The study of Architecture is pursued in the two departments of Civil Engineering, and of Mining and Metallurgy by means of lectures during the fourth year. It is pursued, not as a separate and independent course, but as a supplementary study which is necessary for the thorough qualification of the students who graduate in these two departments; and, therefore, in the short time devoted to it, anything like a complete and satisfactory study of the subject is impossible. It is hoped, however, that the students will take advantage of these lectures and acquire such a knowledge of the subject as will enable them to distinguish between good and bad architecture, and to apply the artistic principles they learn to their own designs.

The study is divided into Practical and Theoretical Architecture. Under the first head, lectures are given on Building Construction and Materials, and to obtain a clear understanding of the subject the students are taken through the process, step, by step, of the erection of an ordinary building, from the laying of the foundation, up to the roofing. The interior finish is then considered, when various methods of ornamenting walls, etc., are also explained. The lectures that follow under this same head deal with the materials which are usually employed for building purposes, particular attention being paid to the manner of selecting the best specimens, the methods of preserving them, etc.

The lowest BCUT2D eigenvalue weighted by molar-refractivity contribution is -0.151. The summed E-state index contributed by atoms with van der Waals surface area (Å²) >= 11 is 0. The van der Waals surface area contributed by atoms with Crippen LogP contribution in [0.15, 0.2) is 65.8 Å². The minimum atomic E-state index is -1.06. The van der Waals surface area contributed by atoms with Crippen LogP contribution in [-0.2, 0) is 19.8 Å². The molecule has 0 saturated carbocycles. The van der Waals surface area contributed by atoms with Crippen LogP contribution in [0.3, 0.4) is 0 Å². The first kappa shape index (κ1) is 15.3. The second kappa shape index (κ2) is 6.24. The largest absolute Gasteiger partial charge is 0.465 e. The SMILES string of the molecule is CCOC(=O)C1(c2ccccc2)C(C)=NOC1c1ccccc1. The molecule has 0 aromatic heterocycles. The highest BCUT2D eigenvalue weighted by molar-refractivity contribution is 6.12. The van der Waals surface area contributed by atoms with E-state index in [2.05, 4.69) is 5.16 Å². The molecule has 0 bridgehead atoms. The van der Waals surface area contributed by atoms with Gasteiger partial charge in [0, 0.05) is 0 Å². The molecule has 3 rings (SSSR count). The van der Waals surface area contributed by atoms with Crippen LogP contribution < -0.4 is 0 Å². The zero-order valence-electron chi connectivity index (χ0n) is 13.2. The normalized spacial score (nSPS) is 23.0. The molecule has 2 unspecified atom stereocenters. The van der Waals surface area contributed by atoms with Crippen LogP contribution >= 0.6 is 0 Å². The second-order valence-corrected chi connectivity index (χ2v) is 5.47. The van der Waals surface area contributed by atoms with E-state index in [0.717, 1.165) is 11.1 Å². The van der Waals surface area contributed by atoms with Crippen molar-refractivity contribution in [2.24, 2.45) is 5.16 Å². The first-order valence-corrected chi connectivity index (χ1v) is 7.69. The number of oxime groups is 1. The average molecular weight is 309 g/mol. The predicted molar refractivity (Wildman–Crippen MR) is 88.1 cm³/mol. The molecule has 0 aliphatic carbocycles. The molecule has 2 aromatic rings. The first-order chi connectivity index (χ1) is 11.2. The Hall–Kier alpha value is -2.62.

Under the second head, the artistic phase of the subject is considered, and as the best mode of understanding this, a brief history of Architecture, as it originated and developed in various European and other countries, is given. Thus, Indian, Egyptian, Grecian, Roman, and other orders of Architecture, are gone through, special attention being paid to those distinguishing, features which characterise each, and cause them to form distinct schools or styles of Architecture.

As an introduction to the course of these last lectures, remarks are made with regard to the principles and elements of good Architecture, which are calculated to